Labour has dropped its inquiry into senior MP Dame Margaret Hodge despite her refusal to apologise to Jeremy Corbyn for allegedly shouting at the Labour leader over anti-Semitism in the party.
Dame Margaret said she was "pleased" after general secretary Jennie Formby wrote to inform her she would face no further action for her alleged "abusive behaviour".
But after journalists were briefed, the decision had been taken after she expressed "regret" to Labour chief whip Nick Brown for the way she raised her views, Dame Margaret hit back insisting she had said no such thing.
The investigation into her conduct followed a heated exchange last month in which she was said to have called Mr Corbyn and an "anti-Semite" and a "racist" over his refusal to adopt in full the International Holocaust Remembrance Alliance's (IHRA) definition of anti-Semitism.
In a letter from her lawyers Mishcon de Reya, posted on social media by Dame Margaret, they accused Ms Formby of misrepresenting her position in a "cynical attempt to save face in your necessary climbdown".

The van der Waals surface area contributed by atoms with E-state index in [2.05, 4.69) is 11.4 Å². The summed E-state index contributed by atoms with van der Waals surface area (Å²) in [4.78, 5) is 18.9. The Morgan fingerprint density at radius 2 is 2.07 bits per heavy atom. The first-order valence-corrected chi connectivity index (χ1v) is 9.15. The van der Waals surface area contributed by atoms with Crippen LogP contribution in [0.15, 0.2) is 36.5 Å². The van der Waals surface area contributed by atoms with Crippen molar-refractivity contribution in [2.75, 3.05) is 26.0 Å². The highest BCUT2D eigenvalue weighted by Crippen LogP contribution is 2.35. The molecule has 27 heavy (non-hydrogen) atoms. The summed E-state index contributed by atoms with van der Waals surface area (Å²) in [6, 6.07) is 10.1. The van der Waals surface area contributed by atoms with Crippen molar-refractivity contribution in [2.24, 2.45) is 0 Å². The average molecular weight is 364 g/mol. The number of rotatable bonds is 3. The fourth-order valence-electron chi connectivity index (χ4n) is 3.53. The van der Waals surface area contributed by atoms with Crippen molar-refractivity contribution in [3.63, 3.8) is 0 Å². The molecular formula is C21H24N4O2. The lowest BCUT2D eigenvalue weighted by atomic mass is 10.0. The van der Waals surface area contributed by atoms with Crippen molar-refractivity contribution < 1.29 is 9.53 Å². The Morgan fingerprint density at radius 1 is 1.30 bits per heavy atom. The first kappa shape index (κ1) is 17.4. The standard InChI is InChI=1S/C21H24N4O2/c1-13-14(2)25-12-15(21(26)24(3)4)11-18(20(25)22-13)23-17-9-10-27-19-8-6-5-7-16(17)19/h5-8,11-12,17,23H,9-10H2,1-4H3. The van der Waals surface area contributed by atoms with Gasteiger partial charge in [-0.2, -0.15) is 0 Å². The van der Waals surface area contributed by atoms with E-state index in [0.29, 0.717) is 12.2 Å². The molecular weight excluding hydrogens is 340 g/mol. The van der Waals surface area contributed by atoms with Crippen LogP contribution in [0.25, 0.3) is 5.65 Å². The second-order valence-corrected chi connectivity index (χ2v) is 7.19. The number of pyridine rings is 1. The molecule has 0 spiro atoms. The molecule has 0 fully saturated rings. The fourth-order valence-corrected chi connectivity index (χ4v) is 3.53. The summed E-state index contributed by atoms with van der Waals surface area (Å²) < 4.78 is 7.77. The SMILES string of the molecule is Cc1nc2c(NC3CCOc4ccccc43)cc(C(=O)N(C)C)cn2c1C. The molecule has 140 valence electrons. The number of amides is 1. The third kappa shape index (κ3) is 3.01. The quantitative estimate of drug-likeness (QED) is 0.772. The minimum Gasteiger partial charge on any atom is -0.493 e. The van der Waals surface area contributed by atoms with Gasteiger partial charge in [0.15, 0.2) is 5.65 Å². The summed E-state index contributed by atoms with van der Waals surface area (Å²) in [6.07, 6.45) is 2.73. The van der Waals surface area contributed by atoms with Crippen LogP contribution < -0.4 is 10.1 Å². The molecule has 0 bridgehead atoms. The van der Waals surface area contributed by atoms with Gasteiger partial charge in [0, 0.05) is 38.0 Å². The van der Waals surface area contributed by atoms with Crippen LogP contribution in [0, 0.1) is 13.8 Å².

The letter said it was over two weeks since Dame Margaret had spoken to Mr Brown about the matter and that they had had no further discussions since.
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"She did not express regret - in those or any other words," the letter said.
"As you are aware, our client will not apologise for her conduct and words, as she did nothing wrong.
"You have entirely misrepresented our client's discussions with the opposition chief whip in a cynical attempt to save face in your necessary climbdown."
Gideon Falter, of the Campaign Against Antisemitism, said the decision to drop the inquiry against her was a "humiliating capitulation" by the party.
"The entire Jewish community was disgusted by the way that Dame Margaret was victimised simply for confronting anti-Semitism in the Labour Party," he said.
"We applaud her for standing up against anti-Semitism in the party and for refusing to bow to the considerable pressure put on her to apologise."
The decision to drop the inquiry comes after deputy leader Tom Watson called for the investigations into Dame Margaret and a second Labour MP Ian Austin - who clashed with party chairman Ian Lavery over the issue - to be abandoned.